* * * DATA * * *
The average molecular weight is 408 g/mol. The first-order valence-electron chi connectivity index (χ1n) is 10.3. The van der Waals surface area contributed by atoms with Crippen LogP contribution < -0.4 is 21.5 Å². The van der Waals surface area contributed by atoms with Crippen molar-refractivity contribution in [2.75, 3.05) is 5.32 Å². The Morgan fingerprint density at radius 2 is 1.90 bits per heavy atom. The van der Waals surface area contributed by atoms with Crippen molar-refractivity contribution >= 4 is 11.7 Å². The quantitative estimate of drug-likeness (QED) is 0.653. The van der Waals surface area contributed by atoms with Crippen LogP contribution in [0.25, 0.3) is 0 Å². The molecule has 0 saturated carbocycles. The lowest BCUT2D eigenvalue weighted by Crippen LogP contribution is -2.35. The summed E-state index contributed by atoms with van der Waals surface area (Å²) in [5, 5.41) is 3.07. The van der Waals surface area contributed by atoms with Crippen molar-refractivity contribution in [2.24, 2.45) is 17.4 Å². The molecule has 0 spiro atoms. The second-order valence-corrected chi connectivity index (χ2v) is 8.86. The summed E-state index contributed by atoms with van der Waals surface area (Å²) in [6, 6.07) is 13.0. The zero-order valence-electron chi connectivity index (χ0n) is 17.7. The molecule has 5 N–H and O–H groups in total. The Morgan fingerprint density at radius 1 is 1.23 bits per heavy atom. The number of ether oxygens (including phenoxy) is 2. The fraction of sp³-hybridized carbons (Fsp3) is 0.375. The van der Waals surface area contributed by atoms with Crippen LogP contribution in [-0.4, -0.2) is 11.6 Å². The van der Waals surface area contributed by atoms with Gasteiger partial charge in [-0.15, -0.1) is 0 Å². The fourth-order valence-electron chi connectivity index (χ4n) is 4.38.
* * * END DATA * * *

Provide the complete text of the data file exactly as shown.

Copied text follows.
The average molecular weight is 408 g/mol. The first-order valence-electron chi connectivity index (χ1n) is 10.3. The van der Waals surface area contributed by atoms with Crippen LogP contribution < -0.4 is 21.5 Å². The van der Waals surface area contributed by atoms with Crippen molar-refractivity contribution in [2.75, 3.05) is 5.32 Å². The Morgan fingerprint density at radius 2 is 1.90 bits per heavy atom. The van der Waals surface area contributed by atoms with Crippen molar-refractivity contribution >= 4 is 11.7 Å². The quantitative estimate of drug-likeness (QED) is 0.653. The van der Waals surface area contributed by atoms with Crippen LogP contribution in [0.25, 0.3) is 0 Å². The molecule has 0 saturated carbocycles. The lowest BCUT2D eigenvalue weighted by Crippen LogP contribution is -2.35. The summed E-state index contributed by atoms with van der Waals surface area (Å²) in [5, 5.41) is 3.07. The van der Waals surface area contributed by atoms with Crippen molar-refractivity contribution in [2.24, 2.45) is 17.4 Å². The molecule has 0 spiro atoms. The second-order valence-corrected chi connectivity index (χ2v) is 8.86. The summed E-state index contributed by atoms with van der Waals surface area (Å²) in [6, 6.07) is 13.0. The zero-order valence-electron chi connectivity index (χ0n) is 17.7. The molecule has 5 N–H and O–H groups in total. The Morgan fingerprint density at radius 1 is 1.23 bits per heavy atom. The number of ether oxygens (including phenoxy) is 2. The fraction of sp³-hybridized carbons (Fsp3) is 0.375. The van der Waals surface area contributed by atoms with Crippen LogP contribution in [-0.4, -0.2) is 11.6 Å². The van der Waals surface area contributed by atoms with Gasteiger partial charge in [-0.15, -0.1) is 0 Å². The fourth-order valence-electron chi connectivity index (χ4n) is 4.38.